How the Los Angeles Sparks could still make the WNBA playoffs

Sparks forward Olivia Nelson-Ododa elevates for a layup against Mystics forward Shakira Austin.
Sparks forward Olivia Nelson-Ododa elevates for a layup against Mystics forward Shakira Austin during a game last month at Arena.
(Katharine Lotze / Getty Images)

At practices and before games, the Sparks don’t only scout their next opponent. In the thick of a tight playoff race, the team also breaks down its ever-changing playoff hopes.

“We know our chances are somewhere about 1% or 2%,” interim head coach Fred Williams said Sunday before a must-win game at Washington. “But as long as you got a percent there, we’re going to go for it.”

The Sparks’ 79-76 win over the playoff-bound Mystics helped keep their slim postseason chances alive, but they remain on the razor’s edge entering the final homestand of the regular season. With two games left against playoff-bound Connecticut and the regular-season finale against Dallas, the Sparks (13-20) are one game out of the playoff race, yet buried at 11th in the standings and likely need to win out.

Sixth-place Dallas (17-16) clinched a playoff spot on Monday and has a three-game lead on Atlanta and Phoenix, which are tied at 14-19. The Mercury suffered a big blow Monday when they announced that Diana Taurasi will miss the remainder of the season with a quadriceps strain. Taurasi missed the last two games with the injury.

New York (13-20) and Minnesota (13-20) remain ahead of the Sparks in the crowded race. Since only the Indiana Fever have been eliminated from playoff contention, each team chasing a postseason spot has multiple games against playoff-bound teams or contenders.


Of the four other teams in the mix for the final two postseason spots, the Sparks only claim the head-to-head tiebreaker against Phoenix. Atlanta, New York and Minnesota each went 2-1 against the Sparks during the regular season.

The congested playoff race put even more significance on the Sparks’ recent four-game road trip as it decided the season series against New York and Atlanta. Letting their losing streak stretch to six, including a back-to-back sweep in New York and a heartbreaking loss to Atlanta, nearly ended the Sparks’ playoff chances.

Cheyenne Parker’s baseline drive in Atlanta with 0.3 seconds remaining looked like it was going to be the deciding blow of the Sparks’ disappointing season, a loss too deflating to recover from. Yet with their postseason hanging in the balance, the Sparks punched back Sunday to finish the difficult road trip with a confidence-boosting victory.

Brittney Sykes scored 21 points and the Los Angeles Sparks kept their slim playoff hopes alive Sunday with a 79-76 win over the Washington Mystics.

Aug. 7, 2022

“No matter what our circumstances are, no matter how many we’re trying to get back when it comes to winning games, we always go out there and we compete and play hard, and I think that’s really what keeps us going,” Nneka Ogwumike said after finishing with 15 points and six rebounds against Washington. “We don’t have people that are quitting.”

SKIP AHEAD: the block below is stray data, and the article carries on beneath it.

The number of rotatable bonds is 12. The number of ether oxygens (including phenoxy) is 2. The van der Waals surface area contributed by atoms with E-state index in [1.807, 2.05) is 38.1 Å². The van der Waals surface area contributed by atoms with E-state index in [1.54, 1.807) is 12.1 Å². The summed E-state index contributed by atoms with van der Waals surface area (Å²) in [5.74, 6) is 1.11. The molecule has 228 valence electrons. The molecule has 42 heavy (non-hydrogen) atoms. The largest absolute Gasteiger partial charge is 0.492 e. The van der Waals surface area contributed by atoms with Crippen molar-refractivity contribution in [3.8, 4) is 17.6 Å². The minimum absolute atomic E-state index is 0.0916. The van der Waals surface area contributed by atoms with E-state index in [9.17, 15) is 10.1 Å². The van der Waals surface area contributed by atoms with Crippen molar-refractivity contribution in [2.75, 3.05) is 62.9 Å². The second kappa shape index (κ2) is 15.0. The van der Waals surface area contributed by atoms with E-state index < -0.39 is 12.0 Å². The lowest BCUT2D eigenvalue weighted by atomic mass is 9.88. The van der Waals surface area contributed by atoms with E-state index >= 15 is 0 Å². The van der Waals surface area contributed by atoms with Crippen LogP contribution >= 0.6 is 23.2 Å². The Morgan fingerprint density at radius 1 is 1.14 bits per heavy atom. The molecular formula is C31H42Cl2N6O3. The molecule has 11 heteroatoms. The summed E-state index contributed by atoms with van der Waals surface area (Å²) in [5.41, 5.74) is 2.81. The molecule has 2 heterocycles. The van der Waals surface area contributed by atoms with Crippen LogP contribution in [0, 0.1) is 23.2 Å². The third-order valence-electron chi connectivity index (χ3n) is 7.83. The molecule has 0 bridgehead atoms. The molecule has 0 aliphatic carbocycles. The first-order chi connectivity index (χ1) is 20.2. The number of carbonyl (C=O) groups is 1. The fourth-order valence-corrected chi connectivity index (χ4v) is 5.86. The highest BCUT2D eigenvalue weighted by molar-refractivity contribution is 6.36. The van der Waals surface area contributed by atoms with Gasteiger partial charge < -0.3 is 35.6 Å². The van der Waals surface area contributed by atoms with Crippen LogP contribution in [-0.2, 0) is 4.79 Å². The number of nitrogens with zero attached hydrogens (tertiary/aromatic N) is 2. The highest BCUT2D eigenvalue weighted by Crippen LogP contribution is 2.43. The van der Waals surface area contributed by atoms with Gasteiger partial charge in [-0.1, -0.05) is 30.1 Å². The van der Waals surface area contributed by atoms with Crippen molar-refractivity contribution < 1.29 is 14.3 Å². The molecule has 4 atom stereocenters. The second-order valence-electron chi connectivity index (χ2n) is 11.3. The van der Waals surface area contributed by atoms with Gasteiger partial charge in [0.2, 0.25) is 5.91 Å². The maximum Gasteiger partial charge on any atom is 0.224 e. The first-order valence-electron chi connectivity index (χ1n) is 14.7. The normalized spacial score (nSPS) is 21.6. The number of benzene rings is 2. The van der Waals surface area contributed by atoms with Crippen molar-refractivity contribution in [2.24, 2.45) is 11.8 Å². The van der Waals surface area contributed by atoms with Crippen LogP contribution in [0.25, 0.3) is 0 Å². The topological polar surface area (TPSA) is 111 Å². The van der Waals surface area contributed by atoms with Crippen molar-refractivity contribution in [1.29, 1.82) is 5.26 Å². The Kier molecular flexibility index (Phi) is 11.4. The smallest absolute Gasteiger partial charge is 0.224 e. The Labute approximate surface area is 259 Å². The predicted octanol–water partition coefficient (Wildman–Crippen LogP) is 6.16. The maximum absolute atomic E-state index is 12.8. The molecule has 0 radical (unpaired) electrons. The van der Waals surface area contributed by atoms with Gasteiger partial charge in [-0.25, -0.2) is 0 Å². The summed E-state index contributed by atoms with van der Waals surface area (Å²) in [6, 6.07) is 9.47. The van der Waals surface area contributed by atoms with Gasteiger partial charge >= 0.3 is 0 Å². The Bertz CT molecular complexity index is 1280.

Sunday’s victory was the team’s first since center Liz Cambage abruptly left the team in a “contract divorce.” The acrimonious split and a lingering injury to Chiney Ogwumike, who has struggled with blurred vision since colliding with New York’s Rebecca Allen on Aug. 2, opened a larger role for rookie Olivia Nelson-Ododa.

The 6-foot-5 forward from Connecticut has started three consecutive games, including a career-best 10-rebound, four-block performance against the Liberty on Aug. 3, which she followed with 10 points against the Dream two days later. Nelson-Ododa had four points, five rebounds and two blocks against the Mystics and calmly sank two clutch free throws with 4.4 seconds remaining to help secure the win.

“She’s pretty much out of the rookie stage,” Williams said. “She’s more of a veteran now this portion of the season.”


Guard Brittney Sykes, who has scored in double figures for five straight games, noted the rookie’s fearlessness. Nneka Ogwumike said Nelson-Ododa “just gets it” in ways most rookies don’t.

“And she never complains,” guard Jordin Canada added. “She’s learning as she’s going, but you can just see the potential she has to be a really great post player.”

The second-round draft pick’s emergence offers hope for the Sparks’ future even if they don’t advance to the playoffs. The next steps of the franchise’s much-needed rebuild are hampered by roster instability left from former general manager and coach Derek Fisher.

Katie Lou Samuelson and Chennedy Carter are the only players on protected contracts for next season. Nelson-Ododa, fellow rookie Rae Burrell and second-year forward Jasmine Walker are on unprotected deals. Nneka Ogwumike, the franchise’s former No. 1 pick and longtime pillar, is one of six unrestricted free agents.

The WNBA is looking to increase revenues through a mixture of sponsorships and marketing so players like Brittney Griner don’t have to go overseas.

Aug. 5, 2022

While Nneka Ogwumike expressed a desire to stay in L.A. when asked about her future after Fisher’s firing in June, the organization could struggle to build around the proven superstar. There is no draft lottery consolation prize for the Sparks if they miss the playoffs because they traded their 2023 first-round draft pick to Atlanta along with guard Erica Wheeler in the move that brought Carter to the team in February. The Dream then traded the pick to the Mystics.

Carter provided a glimpse of her scoring brilliance with 23 points in 20 minutes against the Mercury on July 28 but hasn’t found consistent footing with the Sparks. Despite the team’s short bench, Carter stayed on the sideline for the past three games because of what Williams called simply a “coach’s decision.”

The Associated Press contributed to this story.